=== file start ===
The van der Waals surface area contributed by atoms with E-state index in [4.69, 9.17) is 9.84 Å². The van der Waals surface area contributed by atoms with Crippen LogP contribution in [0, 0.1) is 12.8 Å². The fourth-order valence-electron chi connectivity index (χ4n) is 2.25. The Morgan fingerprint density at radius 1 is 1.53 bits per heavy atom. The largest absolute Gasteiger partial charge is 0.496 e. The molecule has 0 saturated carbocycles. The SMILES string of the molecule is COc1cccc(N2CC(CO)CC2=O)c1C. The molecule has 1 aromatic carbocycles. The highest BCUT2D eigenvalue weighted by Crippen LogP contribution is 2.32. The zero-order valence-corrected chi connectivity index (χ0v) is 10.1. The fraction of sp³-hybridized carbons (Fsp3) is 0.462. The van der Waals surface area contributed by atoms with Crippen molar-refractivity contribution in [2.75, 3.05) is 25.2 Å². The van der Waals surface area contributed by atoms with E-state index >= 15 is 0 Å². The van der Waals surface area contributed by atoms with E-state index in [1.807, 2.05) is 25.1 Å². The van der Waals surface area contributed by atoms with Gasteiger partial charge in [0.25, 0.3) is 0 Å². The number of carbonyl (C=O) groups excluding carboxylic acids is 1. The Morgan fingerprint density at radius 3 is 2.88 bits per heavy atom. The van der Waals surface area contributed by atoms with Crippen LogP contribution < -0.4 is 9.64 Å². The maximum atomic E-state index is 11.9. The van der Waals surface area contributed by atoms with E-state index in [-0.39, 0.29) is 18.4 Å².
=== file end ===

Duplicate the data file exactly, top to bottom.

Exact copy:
The van der Waals surface area contributed by atoms with E-state index in [4.69, 9.17) is 9.84 Å². The van der Waals surface area contributed by atoms with Crippen LogP contribution in [0, 0.1) is 12.8 Å². The fourth-order valence-electron chi connectivity index (χ4n) is 2.25. The Morgan fingerprint density at radius 1 is 1.53 bits per heavy atom. The largest absolute Gasteiger partial charge is 0.496 e. The molecule has 0 saturated carbocycles. The SMILES string of the molecule is COc1cccc(N2CC(CO)CC2=O)c1C. The molecule has 1 aromatic carbocycles. The highest BCUT2D eigenvalue weighted by Crippen LogP contribution is 2.32. The zero-order valence-corrected chi connectivity index (χ0v) is 10.1. The fraction of sp³-hybridized carbons (Fsp3) is 0.462. The van der Waals surface area contributed by atoms with Crippen molar-refractivity contribution in [2.75, 3.05) is 25.2 Å². The van der Waals surface area contributed by atoms with E-state index >= 15 is 0 Å². The van der Waals surface area contributed by atoms with E-state index in [1.807, 2.05) is 25.1 Å². The van der Waals surface area contributed by atoms with Gasteiger partial charge in [0.25, 0.3) is 0 Å². The number of carbonyl (C=O) groups excluding carboxylic acids is 1. The Morgan fingerprint density at radius 3 is 2.88 bits per heavy atom. The van der Waals surface area contributed by atoms with Crippen LogP contribution < -0.4 is 9.64 Å². The maximum atomic E-state index is 11.9. The van der Waals surface area contributed by atoms with E-state index in [-0.39, 0.29) is 18.4 Å².